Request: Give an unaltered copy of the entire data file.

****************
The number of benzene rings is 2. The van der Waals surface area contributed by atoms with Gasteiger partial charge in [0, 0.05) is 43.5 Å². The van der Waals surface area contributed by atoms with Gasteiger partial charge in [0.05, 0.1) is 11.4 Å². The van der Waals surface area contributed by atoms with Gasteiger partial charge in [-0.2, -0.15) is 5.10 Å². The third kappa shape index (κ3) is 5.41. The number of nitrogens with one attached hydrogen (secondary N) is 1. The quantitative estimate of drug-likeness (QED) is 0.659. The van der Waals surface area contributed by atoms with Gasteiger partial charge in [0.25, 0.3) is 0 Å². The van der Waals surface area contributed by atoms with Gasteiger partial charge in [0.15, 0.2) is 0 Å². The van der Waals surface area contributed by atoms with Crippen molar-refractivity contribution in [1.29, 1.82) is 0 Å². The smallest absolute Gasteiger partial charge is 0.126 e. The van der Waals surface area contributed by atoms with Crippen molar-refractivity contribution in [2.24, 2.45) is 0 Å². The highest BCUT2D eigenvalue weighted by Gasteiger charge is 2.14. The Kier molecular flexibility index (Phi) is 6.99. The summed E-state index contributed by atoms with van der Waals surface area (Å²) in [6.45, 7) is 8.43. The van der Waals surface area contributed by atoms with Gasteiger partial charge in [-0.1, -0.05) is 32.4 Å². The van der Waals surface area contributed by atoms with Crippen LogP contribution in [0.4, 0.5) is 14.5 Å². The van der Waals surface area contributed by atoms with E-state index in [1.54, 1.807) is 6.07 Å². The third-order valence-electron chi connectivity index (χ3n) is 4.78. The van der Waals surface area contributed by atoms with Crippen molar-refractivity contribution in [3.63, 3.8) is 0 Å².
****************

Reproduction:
The number of benzene rings is 2. The van der Waals surface area contributed by atoms with Gasteiger partial charge in [0, 0.05) is 43.5 Å². The van der Waals surface area contributed by atoms with Gasteiger partial charge in [0.05, 0.1) is 11.4 Å². The van der Waals surface area contributed by atoms with Gasteiger partial charge in [-0.2, -0.15) is 5.10 Å². The third kappa shape index (κ3) is 5.41. The number of nitrogens with one attached hydrogen (secondary N) is 1. The quantitative estimate of drug-likeness (QED) is 0.659. The van der Waals surface area contributed by atoms with Gasteiger partial charge in [0.25, 0.3) is 0 Å². The van der Waals surface area contributed by atoms with Gasteiger partial charge in [0.15, 0.2) is 0 Å². The van der Waals surface area contributed by atoms with Crippen molar-refractivity contribution in [1.29, 1.82) is 0 Å². The smallest absolute Gasteiger partial charge is 0.126 e. The van der Waals surface area contributed by atoms with Crippen molar-refractivity contribution in [2.24, 2.45) is 0 Å². The highest BCUT2D eigenvalue weighted by Gasteiger charge is 2.14. The Kier molecular flexibility index (Phi) is 6.99. The summed E-state index contributed by atoms with van der Waals surface area (Å²) in [6.45, 7) is 8.43. The van der Waals surface area contributed by atoms with Gasteiger partial charge in [-0.1, -0.05) is 32.4 Å². The van der Waals surface area contributed by atoms with Crippen LogP contribution in [0.4, 0.5) is 14.5 Å². The van der Waals surface area contributed by atoms with E-state index in [1.54, 1.807) is 6.07 Å². The third-order valence-electron chi connectivity index (χ3n) is 4.78. The van der Waals surface area contributed by atoms with Crippen molar-refractivity contribution in [3.63, 3.8) is 0 Å².